The Fear Street trilogy is a love letter to slasher films.
THE FEAR STREET TRILOGY (2021)
A weekly trilogy of new horror films aimed at an YA audience, based on books from the creator of Goosebumps? This was either going to be amazing or awful. Thankfully, I was beyond impressed.
Leigh Janiak directs all 3 films within the trilogy, switching adeptly between the sub-genres whilst never losing control of the camera, style or central plot points. Her clear love of horror is on show, with homages big and small throughout as she gives us a number of new horror heroines to root for.
1994 sees Deena and her unlikely bunch of friends chased down by maniacs. Uncovering what they believe to be a Shadyside Curse, they locate one of the only Shadyside Killer survivors C. Berman for tips on how to survive and break the curse, who tells them her tale in the form of 1978. Following this, Deena embarks on a mission to break the curse, and finds herself learning the true origins in 1666.
For the most part, the films work independently as individual stories, but it is watching all 3 together that changes good plots into greatness. Repeated shots, similar story arcs and notable returning faces and characters make the adventures so much more meaningful, and even when you can see where the road is taking you, it’s delicious and satisfying.
ACTING | CHARACTERS | DIALOGUE:
An enormous cast of mostly young talent, with many having to portray an unusual amount of range for one project, the ensemble is what sells the film. Each performer is strong, with Kiana Madeira as Deena, Sadie Sink as Ziggy and Ashley Zukerman as Nick Goode giving particularly notable portrayals.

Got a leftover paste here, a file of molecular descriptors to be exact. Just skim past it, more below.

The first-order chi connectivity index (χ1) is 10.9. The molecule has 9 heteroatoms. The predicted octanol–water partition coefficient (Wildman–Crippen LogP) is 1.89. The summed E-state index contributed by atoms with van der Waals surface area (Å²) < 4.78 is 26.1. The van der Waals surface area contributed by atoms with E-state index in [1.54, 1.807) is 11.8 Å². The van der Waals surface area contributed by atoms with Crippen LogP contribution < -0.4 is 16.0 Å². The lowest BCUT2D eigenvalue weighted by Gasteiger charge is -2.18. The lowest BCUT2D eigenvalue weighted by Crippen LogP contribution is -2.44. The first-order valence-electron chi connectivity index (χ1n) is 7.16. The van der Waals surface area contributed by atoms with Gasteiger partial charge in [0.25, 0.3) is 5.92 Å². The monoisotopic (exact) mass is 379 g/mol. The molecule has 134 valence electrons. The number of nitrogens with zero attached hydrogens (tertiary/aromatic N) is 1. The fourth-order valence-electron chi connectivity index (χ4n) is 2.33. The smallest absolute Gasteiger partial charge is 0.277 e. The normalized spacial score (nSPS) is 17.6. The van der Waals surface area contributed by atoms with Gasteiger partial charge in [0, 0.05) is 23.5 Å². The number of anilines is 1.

VISUAL EFFECTS | MAKEUP | DESIGN:
Notable homages to films like Scream, Friday the 13th, The Crucible and more give audiences a visual language many will be comfortable with or want to explore further. Managing to switch between the three time periods and sub-genres within each adeptly, all three feel visually linked without being over the top. The kills may be less than many horror fans expect, but when they do arrive, they can be pretty brutal.
MUSIC | SCORE | SOUND DESIGN:
Needle drops galore, some obvious, some niche, it’s a killer soundtrack that pushes the film along where it needs to go. The score of 1666 should be noted for its emotional power, but the 90s hits are probably the ones you’ll be thinking about long after.
The Fear Street trilogy is a love letter to slasher films. For me, they were a roadmap of films long forgotten that have made me eager to rediscover. For younger viewers, it will provide a springboard to some classic first time watches. Janiak has shown what can be done when creators embrace the weirdness of the streaming age and the inevitability of sequels. Please, can we come back to Fear Street soon?